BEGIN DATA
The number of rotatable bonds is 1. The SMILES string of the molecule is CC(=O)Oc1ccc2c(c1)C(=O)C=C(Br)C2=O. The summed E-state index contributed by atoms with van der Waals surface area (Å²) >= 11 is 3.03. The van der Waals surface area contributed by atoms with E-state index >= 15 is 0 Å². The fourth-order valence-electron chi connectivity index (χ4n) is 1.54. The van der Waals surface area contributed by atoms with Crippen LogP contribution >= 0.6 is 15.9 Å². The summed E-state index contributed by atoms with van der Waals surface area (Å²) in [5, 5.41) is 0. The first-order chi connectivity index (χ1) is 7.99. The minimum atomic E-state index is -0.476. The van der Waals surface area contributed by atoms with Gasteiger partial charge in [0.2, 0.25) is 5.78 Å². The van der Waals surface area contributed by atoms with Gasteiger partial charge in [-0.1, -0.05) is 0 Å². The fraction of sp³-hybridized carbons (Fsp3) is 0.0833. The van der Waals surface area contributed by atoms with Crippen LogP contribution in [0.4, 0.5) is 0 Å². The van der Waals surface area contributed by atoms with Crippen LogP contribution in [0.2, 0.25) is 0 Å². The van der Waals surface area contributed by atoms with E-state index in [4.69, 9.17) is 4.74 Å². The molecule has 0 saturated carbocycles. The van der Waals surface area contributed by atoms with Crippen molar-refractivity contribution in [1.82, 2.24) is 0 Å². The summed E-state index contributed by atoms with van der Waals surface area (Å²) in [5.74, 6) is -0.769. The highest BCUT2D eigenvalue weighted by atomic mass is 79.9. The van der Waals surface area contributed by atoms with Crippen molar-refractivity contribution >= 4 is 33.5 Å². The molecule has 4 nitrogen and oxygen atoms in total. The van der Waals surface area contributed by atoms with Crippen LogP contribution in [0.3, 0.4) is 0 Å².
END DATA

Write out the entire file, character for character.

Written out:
The number of rotatable bonds is 1. The SMILES string of the molecule is CC(=O)Oc1ccc2c(c1)C(=O)C=C(Br)C2=O. The summed E-state index contributed by atoms with van der Waals surface area (Å²) >= 11 is 3.03. The van der Waals surface area contributed by atoms with E-state index >= 15 is 0 Å². The fourth-order valence-electron chi connectivity index (χ4n) is 1.54. The van der Waals surface area contributed by atoms with Crippen LogP contribution >= 0.6 is 15.9 Å². The summed E-state index contributed by atoms with van der Waals surface area (Å²) in [5, 5.41) is 0. The first-order chi connectivity index (χ1) is 7.99. The minimum atomic E-state index is -0.476. The van der Waals surface area contributed by atoms with Gasteiger partial charge in [0.2, 0.25) is 5.78 Å². The van der Waals surface area contributed by atoms with Gasteiger partial charge in [-0.1, -0.05) is 0 Å². The fraction of sp³-hybridized carbons (Fsp3) is 0.0833. The van der Waals surface area contributed by atoms with Crippen LogP contribution in [0.4, 0.5) is 0 Å². The van der Waals surface area contributed by atoms with Crippen LogP contribution in [0.2, 0.25) is 0 Å². The van der Waals surface area contributed by atoms with E-state index in [4.69, 9.17) is 4.74 Å². The molecule has 0 saturated carbocycles. The van der Waals surface area contributed by atoms with Crippen molar-refractivity contribution in [1.82, 2.24) is 0 Å². The summed E-state index contributed by atoms with van der Waals surface area (Å²) in [5.74, 6) is -0.769. The highest BCUT2D eigenvalue weighted by atomic mass is 79.9. The van der Waals surface area contributed by atoms with Crippen molar-refractivity contribution >= 4 is 33.5 Å². The molecule has 4 nitrogen and oxygen atoms in total. The van der Waals surface area contributed by atoms with Crippen LogP contribution in [0.3, 0.4) is 0 Å².